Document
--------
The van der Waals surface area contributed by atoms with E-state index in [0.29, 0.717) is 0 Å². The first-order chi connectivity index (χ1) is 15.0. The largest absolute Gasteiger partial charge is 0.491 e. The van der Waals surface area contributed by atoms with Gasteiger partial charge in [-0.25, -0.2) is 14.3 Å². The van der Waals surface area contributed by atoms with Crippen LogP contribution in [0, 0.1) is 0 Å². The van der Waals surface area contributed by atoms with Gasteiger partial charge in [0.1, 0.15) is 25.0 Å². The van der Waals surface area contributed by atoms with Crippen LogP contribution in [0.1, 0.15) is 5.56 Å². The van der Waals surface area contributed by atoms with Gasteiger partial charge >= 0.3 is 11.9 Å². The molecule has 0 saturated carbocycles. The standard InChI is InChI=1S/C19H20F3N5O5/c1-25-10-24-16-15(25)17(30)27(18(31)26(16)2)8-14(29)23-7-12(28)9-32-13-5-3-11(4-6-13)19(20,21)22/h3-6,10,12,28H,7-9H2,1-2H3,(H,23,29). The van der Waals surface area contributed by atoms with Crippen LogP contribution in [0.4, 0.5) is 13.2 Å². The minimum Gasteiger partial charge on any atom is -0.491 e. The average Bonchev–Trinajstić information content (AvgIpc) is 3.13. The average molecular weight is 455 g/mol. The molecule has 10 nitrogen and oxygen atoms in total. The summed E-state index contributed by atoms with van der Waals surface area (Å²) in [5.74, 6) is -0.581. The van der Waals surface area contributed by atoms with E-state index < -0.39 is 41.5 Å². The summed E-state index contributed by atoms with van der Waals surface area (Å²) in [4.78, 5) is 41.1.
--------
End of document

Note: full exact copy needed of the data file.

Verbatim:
The van der Waals surface area contributed by atoms with E-state index in [0.29, 0.717) is 0 Å². The first-order chi connectivity index (χ1) is 15.0. The largest absolute Gasteiger partial charge is 0.491 e. The van der Waals surface area contributed by atoms with Gasteiger partial charge in [-0.25, -0.2) is 14.3 Å². The van der Waals surface area contributed by atoms with Crippen LogP contribution in [0, 0.1) is 0 Å². The van der Waals surface area contributed by atoms with Gasteiger partial charge in [0.1, 0.15) is 25.0 Å². The van der Waals surface area contributed by atoms with Crippen LogP contribution in [0.1, 0.15) is 5.56 Å². The van der Waals surface area contributed by atoms with Gasteiger partial charge >= 0.3 is 11.9 Å². The molecule has 0 saturated carbocycles. The standard InChI is InChI=1S/C19H20F3N5O5/c1-25-10-24-16-15(25)17(30)27(18(31)26(16)2)8-14(29)23-7-12(28)9-32-13-5-3-11(4-6-13)19(20,21)22/h3-6,10,12,28H,7-9H2,1-2H3,(H,23,29). The van der Waals surface area contributed by atoms with Crippen LogP contribution in [0.4, 0.5) is 13.2 Å². The minimum Gasteiger partial charge on any atom is -0.491 e. The average Bonchev–Trinajstić information content (AvgIpc) is 3.13. The average molecular weight is 455 g/mol. The molecule has 10 nitrogen and oxygen atoms in total. The summed E-state index contributed by atoms with van der Waals surface area (Å²) in [5.74, 6) is -0.581. The van der Waals surface area contributed by atoms with E-state index < -0.39 is 41.5 Å². The summed E-state index contributed by atoms with van der Waals surface area (Å²) in [4.78, 5) is 41.1.